Message Font: Serif | Sans-Serif
No. of Recommendations: 0
<<Annually the company I work for purchases shares of its own stock at the beginning of the year at a
discount. It then distributes these shares to its employees as a bonus at the end of the year at market
value. What is my tax basis in the shares of stock I receive as a bonus? Since it cost me nothing to
receive this stock, would it be considered a capital gain or ordinary income? At what tax rate?>>

As KAT noted, it is not really possible for your employer to "give" you shares of stock. If these shares ARE provided to you, generally the FMV of the shares will be included in your W-2, and you'll get hit with payroll and withholding taxes on the "gift".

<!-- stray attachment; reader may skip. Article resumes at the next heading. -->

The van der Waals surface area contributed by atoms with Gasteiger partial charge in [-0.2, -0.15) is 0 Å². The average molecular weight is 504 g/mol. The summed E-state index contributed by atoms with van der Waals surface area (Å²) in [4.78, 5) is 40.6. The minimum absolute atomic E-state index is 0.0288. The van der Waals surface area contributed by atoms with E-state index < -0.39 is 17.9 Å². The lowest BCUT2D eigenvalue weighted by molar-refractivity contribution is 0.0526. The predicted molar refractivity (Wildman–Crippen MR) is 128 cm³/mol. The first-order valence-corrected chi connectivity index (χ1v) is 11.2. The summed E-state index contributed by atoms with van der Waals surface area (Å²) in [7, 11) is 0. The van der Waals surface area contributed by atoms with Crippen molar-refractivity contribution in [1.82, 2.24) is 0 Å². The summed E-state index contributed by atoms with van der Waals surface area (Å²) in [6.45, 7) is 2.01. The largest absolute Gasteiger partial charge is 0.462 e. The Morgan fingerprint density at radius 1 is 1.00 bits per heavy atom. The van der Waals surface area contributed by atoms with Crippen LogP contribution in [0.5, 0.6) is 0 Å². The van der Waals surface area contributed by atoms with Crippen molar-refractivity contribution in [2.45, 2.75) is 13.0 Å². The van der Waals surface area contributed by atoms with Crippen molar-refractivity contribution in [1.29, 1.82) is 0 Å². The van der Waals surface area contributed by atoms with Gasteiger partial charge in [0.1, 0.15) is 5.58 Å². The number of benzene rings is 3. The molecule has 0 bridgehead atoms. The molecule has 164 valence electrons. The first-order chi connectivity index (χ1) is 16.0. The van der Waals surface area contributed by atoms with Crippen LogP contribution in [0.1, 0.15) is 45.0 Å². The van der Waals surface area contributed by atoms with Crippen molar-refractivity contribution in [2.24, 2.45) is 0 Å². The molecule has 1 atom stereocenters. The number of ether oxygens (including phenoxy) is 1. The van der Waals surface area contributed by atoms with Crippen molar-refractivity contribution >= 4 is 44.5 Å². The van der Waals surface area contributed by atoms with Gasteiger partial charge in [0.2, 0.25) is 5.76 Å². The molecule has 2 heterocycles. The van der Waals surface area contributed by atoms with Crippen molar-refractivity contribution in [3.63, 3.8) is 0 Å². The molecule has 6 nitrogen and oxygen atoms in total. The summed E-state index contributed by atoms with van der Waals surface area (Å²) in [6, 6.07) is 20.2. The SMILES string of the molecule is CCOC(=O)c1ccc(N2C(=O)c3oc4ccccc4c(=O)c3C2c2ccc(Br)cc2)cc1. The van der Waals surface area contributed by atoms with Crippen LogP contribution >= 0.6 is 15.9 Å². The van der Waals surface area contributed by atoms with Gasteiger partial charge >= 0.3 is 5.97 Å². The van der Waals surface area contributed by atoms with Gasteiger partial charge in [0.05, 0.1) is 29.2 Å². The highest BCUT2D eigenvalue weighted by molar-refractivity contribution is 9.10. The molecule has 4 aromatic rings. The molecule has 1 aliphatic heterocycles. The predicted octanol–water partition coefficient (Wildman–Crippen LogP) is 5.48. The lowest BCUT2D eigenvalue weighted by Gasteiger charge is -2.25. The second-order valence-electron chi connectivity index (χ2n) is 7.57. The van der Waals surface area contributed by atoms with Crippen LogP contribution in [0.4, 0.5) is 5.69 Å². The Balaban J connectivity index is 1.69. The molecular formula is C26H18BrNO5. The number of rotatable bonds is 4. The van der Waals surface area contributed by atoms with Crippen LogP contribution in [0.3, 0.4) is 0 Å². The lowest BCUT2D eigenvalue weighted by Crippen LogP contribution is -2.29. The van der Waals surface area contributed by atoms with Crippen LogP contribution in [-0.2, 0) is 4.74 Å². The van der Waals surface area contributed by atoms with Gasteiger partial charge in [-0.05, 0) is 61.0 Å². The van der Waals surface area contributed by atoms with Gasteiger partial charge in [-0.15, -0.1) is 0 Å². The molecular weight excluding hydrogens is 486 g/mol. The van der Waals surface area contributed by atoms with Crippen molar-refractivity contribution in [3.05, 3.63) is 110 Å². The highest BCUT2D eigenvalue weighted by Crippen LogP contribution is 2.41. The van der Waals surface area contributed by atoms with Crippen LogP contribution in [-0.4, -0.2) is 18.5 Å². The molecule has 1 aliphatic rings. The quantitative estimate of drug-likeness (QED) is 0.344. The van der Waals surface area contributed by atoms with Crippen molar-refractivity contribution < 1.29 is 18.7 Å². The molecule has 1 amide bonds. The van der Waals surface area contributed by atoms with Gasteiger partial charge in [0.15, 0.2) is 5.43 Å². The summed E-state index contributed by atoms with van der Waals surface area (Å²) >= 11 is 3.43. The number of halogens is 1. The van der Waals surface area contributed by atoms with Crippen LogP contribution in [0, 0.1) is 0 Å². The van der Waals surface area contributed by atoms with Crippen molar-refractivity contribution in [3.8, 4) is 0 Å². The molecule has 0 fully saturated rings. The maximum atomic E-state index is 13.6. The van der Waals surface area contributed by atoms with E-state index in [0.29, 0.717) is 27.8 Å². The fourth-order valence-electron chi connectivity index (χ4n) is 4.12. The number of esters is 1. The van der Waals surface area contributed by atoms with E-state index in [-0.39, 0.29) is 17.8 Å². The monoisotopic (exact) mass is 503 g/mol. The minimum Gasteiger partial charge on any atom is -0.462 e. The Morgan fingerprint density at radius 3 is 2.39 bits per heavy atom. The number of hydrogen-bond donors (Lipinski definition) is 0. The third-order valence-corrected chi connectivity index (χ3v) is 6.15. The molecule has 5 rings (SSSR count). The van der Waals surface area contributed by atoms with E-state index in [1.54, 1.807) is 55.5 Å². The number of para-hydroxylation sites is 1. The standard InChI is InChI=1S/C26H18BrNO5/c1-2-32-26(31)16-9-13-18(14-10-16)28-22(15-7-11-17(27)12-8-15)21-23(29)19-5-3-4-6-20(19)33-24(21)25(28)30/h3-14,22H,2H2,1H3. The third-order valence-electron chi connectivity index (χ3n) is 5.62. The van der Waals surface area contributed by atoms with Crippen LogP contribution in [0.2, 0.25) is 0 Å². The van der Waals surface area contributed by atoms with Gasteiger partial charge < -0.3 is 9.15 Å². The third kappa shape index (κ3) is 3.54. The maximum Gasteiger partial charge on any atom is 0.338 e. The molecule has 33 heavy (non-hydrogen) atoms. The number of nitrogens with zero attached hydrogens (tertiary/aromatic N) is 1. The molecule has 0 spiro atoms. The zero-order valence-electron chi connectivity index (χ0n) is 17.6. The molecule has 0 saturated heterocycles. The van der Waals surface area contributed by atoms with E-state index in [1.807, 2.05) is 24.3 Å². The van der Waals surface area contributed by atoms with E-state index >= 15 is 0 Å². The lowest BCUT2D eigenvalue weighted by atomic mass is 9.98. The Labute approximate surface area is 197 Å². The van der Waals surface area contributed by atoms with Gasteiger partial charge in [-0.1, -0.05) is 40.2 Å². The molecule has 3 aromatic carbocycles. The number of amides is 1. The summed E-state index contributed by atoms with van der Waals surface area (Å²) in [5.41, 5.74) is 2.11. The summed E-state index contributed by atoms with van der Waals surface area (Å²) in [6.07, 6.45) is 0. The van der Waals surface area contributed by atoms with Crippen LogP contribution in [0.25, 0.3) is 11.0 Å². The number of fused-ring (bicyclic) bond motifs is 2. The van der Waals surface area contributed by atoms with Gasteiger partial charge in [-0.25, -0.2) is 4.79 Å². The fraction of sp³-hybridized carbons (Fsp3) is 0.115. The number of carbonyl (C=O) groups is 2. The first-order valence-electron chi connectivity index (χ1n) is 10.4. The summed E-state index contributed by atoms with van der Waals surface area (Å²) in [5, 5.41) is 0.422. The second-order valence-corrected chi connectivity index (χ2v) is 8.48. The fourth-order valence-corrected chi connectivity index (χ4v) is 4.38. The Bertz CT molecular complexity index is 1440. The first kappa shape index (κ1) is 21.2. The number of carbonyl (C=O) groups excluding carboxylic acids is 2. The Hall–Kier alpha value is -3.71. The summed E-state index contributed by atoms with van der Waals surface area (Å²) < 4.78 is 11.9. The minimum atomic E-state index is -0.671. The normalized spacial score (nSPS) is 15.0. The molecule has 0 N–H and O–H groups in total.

Your basis, then, would be the amount that was included in your W-2 for the FMV of the shares. Your holding period would begin on the date that the shares were taken into income by you, and your basis would be the amount that you were required to report as income.

Hope this helps...
TMF Taxes
Print the post  


In accordance with IRS Circular 230, you cannot use the contents of any post on The Motley Fool's message boards to avoid tax-related penalties under the Internal Revenue Code or applicable state or local tax law provisions.
When Life Gives You Lemons
We all have had hardships and made poor decisions. The important thing is how we respond and grow. Read the story of a Fool who started from nothing, and looks to gain everything.
Contact Us
Contact Customer Service and other Fool departments here.
Work for Fools?
Winner of the Washingtonian great places to work, and Glassdoor #1 Company to Work For 2015! Have access to all of TMF's online and email products for FREE, and be paid for your contributions to TMF! Click the link and start your Fool career.